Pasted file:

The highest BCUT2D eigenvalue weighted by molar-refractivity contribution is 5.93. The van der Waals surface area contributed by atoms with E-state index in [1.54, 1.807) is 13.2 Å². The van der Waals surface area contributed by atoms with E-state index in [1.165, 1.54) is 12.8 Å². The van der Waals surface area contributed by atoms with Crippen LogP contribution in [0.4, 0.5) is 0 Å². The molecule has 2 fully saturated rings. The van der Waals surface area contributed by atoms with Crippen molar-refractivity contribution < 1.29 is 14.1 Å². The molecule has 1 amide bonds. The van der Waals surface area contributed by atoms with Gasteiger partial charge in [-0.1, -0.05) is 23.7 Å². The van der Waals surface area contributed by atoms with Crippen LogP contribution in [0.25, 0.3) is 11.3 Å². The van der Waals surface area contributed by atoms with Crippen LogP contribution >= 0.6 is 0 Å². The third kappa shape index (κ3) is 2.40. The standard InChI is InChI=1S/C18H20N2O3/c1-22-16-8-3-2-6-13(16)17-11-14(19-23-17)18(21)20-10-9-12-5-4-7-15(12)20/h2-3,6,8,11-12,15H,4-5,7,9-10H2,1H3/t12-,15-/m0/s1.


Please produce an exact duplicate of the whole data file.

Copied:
The highest BCUT2D eigenvalue weighted by molar-refractivity contribution is 5.93. The van der Waals surface area contributed by atoms with E-state index in [1.54, 1.807) is 13.2 Å². The van der Waals surface area contributed by atoms with E-state index in [1.165, 1.54) is 12.8 Å². The van der Waals surface area contributed by atoms with Crippen LogP contribution in [0.4, 0.5) is 0 Å². The molecule has 2 fully saturated rings. The van der Waals surface area contributed by atoms with Crippen molar-refractivity contribution < 1.29 is 14.1 Å². The molecule has 1 amide bonds. The van der Waals surface area contributed by atoms with Gasteiger partial charge in [-0.1, -0.05) is 23.7 Å². The van der Waals surface area contributed by atoms with Crippen LogP contribution in [0.25, 0.3) is 11.3 Å². The van der Waals surface area contributed by atoms with Crippen LogP contribution >= 0.6 is 0 Å². The third kappa shape index (κ3) is 2.40. The standard InChI is InChI=1S/C18H20N2O3/c1-22-16-8-3-2-6-13(16)17-11-14(19-23-17)18(21)20-10-9-12-5-4-7-15(12)20/h2-3,6,8,11-12,15H,4-5,7,9-10H2,1H3/t12-,15-/m0/s1.